All log files for Controller are located in the <Controller_Installation_Directory>/logs folder.
Error receiving metrics (node not properly modeled yet: Could not find component for node:
This error means the app agent tried to upload metric data for a specific node, but the node does not belong to any tier. Nodes must belong to tiers and these tiers must belong to a business application in order to receive metric data for that node. See Overview of Application Monitoring.
Received Metric Registration request for a machine that is NOT registered to any nodes. Sending back null!
This error indicates that the Controller received a registration request for metrics for a Machine Agent that listed a machine ID not yet associated with any node. Configure the Machine Agent to associate with the correct application, tier, and node. See Install the Standalone Machine Agent.
|Agent upload blocked, as its reporting a time well into the future.|
The App Agents attempt to report metric data using Controller time. The agents retrieve the time from the Controller every five minutes and report times using a skew of the local machine time, if different.
If for some reason the App Agent reports metrics that are time-stamped ahead of the Controller time, the Controller rejects the metrics. To avoid this event, ensure that the system times for the machine on which the Controller is running and the machines for the app agents are in synchronization.
Controller shutdown does not increase free memory on Linux
You do not generally need to be concerned about the "free memory" value, as it will always trend towards zero. The Linux kernel tries to keep its cache as large as possible. As a result, the Linux kernel does not release the memory even after process termination. The memory is freed only if it is required by another process.
Controller process unexpectedly shut down
On Linux, memory allocation failures may cause the Controller process to be shut down unexpectedly by the Linux Out-of-Memory (OOM) Killer. The Controller log, server.log, does not provide information about the shut down. Instead, to diagnose this event, check the system log (usually /var/log/messages) for "out of memory" entries written by the OOM killer, for example, as follows:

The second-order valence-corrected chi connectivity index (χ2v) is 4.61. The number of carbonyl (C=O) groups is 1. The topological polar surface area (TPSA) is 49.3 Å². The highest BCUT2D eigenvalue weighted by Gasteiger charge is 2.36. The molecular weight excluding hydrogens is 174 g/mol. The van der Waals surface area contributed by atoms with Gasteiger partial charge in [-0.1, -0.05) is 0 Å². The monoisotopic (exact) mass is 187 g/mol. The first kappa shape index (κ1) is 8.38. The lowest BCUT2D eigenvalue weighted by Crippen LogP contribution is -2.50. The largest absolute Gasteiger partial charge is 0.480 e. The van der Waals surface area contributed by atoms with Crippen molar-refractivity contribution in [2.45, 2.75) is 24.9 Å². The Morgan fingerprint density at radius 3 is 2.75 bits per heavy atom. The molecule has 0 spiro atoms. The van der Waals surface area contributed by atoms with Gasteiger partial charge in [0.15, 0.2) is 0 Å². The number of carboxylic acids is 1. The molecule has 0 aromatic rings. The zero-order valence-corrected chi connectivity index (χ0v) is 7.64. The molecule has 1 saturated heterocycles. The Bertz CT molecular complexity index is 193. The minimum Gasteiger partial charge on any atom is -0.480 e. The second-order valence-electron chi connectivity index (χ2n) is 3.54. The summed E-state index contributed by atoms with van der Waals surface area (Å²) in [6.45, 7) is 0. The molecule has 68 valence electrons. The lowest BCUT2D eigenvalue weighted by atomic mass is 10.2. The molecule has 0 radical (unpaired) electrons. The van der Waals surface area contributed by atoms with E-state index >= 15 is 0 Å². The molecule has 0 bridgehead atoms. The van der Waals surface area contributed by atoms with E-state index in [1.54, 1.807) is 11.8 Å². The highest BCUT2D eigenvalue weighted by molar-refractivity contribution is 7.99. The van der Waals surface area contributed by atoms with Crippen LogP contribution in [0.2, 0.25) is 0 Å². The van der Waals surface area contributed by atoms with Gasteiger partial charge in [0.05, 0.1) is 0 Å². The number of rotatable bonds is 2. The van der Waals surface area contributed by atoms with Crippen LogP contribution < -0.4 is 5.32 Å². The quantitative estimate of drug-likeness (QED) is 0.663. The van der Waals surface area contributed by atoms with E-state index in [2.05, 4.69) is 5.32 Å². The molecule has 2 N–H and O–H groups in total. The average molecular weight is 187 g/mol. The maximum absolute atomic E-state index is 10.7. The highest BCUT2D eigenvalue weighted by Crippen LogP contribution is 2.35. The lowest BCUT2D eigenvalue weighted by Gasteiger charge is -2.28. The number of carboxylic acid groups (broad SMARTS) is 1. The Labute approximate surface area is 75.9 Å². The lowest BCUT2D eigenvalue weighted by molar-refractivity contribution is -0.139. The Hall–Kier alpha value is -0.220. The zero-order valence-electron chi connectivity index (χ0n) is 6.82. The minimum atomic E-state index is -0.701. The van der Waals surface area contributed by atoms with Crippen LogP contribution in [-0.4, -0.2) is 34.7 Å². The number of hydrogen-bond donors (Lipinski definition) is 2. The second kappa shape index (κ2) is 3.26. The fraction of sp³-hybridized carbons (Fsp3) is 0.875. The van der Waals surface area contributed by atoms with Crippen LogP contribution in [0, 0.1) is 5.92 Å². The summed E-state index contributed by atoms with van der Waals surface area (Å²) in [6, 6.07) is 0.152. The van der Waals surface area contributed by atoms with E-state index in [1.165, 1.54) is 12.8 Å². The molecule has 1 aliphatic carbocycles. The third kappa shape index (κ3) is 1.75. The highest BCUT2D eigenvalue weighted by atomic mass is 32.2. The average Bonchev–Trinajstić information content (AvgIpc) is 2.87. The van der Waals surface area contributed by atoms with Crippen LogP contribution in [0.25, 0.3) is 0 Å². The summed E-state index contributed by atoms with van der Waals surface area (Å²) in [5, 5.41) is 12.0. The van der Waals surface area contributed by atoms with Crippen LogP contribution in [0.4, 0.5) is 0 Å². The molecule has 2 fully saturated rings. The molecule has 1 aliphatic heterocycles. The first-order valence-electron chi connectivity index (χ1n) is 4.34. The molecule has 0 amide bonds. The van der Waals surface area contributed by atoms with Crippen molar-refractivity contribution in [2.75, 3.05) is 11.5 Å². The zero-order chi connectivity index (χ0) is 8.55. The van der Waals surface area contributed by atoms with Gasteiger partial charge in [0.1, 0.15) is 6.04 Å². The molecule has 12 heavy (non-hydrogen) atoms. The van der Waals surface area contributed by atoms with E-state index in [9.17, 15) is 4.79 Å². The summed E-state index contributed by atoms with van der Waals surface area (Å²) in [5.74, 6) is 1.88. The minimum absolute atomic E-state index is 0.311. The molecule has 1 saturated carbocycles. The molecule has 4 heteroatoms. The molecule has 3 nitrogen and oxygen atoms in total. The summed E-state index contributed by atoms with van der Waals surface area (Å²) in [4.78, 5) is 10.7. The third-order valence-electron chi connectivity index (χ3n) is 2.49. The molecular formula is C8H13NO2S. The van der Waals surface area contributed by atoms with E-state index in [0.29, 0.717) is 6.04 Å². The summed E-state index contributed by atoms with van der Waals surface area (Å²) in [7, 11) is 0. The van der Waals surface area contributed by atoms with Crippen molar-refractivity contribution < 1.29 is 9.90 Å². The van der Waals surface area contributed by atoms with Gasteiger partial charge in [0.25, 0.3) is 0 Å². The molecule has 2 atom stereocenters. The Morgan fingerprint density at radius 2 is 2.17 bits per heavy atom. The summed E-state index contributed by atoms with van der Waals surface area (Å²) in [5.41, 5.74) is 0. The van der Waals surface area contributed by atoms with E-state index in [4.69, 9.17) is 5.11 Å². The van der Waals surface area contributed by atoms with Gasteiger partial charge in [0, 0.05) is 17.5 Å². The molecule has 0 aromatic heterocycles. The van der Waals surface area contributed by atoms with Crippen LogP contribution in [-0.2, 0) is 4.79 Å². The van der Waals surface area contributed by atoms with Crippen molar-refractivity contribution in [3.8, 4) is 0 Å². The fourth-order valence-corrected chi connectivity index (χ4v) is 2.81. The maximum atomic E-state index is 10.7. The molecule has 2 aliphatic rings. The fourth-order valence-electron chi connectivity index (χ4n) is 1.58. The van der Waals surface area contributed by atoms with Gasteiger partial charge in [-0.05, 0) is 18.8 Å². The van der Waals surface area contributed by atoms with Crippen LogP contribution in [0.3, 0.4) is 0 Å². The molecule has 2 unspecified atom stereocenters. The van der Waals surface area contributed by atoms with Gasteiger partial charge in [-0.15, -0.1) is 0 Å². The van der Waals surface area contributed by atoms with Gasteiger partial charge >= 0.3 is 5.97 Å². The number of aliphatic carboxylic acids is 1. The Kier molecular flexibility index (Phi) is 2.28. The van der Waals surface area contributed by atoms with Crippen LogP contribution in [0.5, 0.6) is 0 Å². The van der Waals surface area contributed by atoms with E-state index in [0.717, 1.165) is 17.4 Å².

If you encounter this log entry, make sure that you have allocated sufficient swap space on the Controller machine. AppDynamics recommends allocating a minimum of 10 GB of swap space.
Controller server swapping too often
If you encounter unexpected swapping on the Controller machine, you can configure how aggressive the operating system swaps by configuring the
swappiness parameter. The
swappiness parameter controls how often the Linux kernel moves processes out of physical memory and onto the swap disk. The default value for the parameter is usually 60. When you decrease the value, you lower the tendency of the operating system to swap. This results in less default file caching.
See the documentation for your Linux distribution for recommendations on the value for the
swappiness parameter. For example, RedHat recommends setting swappiness to 10 for CentOS and RedHat kernels version 2.6.32-303 or later if you encounter OOM issues even though swap space is still available.
Before you configure the
swappiness parameter though, ensure that the machine has sufficient RAM and that the buffer pool size for MySQL is properly configured.
To configure swappiness
Check the current value for
/sbin/sysctl -a | grep swappiness
For example, add the following line to set the
snappinessparameter to 10.
swappinessparameter in the
/etc/sysctl.conffile to the same value you used in step 2.